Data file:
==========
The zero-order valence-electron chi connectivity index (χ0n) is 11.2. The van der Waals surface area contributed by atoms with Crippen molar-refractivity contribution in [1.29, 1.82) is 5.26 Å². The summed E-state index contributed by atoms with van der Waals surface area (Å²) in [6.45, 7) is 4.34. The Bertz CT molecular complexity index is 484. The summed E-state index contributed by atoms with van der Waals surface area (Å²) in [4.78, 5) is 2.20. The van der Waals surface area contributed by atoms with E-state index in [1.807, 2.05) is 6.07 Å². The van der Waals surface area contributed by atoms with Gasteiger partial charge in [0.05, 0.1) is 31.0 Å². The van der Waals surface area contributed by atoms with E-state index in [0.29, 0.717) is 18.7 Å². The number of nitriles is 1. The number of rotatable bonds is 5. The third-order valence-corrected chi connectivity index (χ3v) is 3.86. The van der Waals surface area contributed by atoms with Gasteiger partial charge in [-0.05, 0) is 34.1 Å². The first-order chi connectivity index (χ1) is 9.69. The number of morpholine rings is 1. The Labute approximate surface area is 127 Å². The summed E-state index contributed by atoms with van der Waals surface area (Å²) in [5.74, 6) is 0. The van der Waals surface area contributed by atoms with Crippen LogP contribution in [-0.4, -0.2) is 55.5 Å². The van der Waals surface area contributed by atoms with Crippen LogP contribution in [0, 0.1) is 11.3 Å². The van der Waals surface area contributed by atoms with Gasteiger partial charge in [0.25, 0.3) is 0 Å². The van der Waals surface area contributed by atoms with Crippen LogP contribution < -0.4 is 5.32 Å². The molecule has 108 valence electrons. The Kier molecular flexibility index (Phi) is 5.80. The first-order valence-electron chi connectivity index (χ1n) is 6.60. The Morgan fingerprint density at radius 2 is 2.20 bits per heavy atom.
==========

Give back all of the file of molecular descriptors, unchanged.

The zero-order valence-electron chi connectivity index (χ0n) is 11.2. The van der Waals surface area contributed by atoms with Crippen molar-refractivity contribution in [1.29, 1.82) is 5.26 Å². The summed E-state index contributed by atoms with van der Waals surface area (Å²) in [6.45, 7) is 4.34. The Bertz CT molecular complexity index is 484. The summed E-state index contributed by atoms with van der Waals surface area (Å²) in [4.78, 5) is 2.20. The van der Waals surface area contributed by atoms with E-state index in [1.807, 2.05) is 6.07 Å². The van der Waals surface area contributed by atoms with Gasteiger partial charge in [0.05, 0.1) is 31.0 Å². The van der Waals surface area contributed by atoms with E-state index in [0.29, 0.717) is 18.7 Å². The number of nitriles is 1. The number of rotatable bonds is 5. The third-order valence-corrected chi connectivity index (χ3v) is 3.86. The van der Waals surface area contributed by atoms with Gasteiger partial charge in [-0.05, 0) is 34.1 Å². The first-order chi connectivity index (χ1) is 9.69. The number of morpholine rings is 1. The Labute approximate surface area is 127 Å². The summed E-state index contributed by atoms with van der Waals surface area (Å²) in [5.74, 6) is 0. The van der Waals surface area contributed by atoms with Crippen LogP contribution in [-0.4, -0.2) is 55.5 Å². The van der Waals surface area contributed by atoms with Crippen LogP contribution in [0, 0.1) is 11.3 Å². The van der Waals surface area contributed by atoms with Gasteiger partial charge in [0.25, 0.3) is 0 Å². The van der Waals surface area contributed by atoms with Crippen LogP contribution < -0.4 is 5.32 Å². The molecule has 108 valence electrons. The Kier molecular flexibility index (Phi) is 5.80. The first-order valence-electron chi connectivity index (χ1n) is 6.60. The Morgan fingerprint density at radius 2 is 2.20 bits per heavy atom.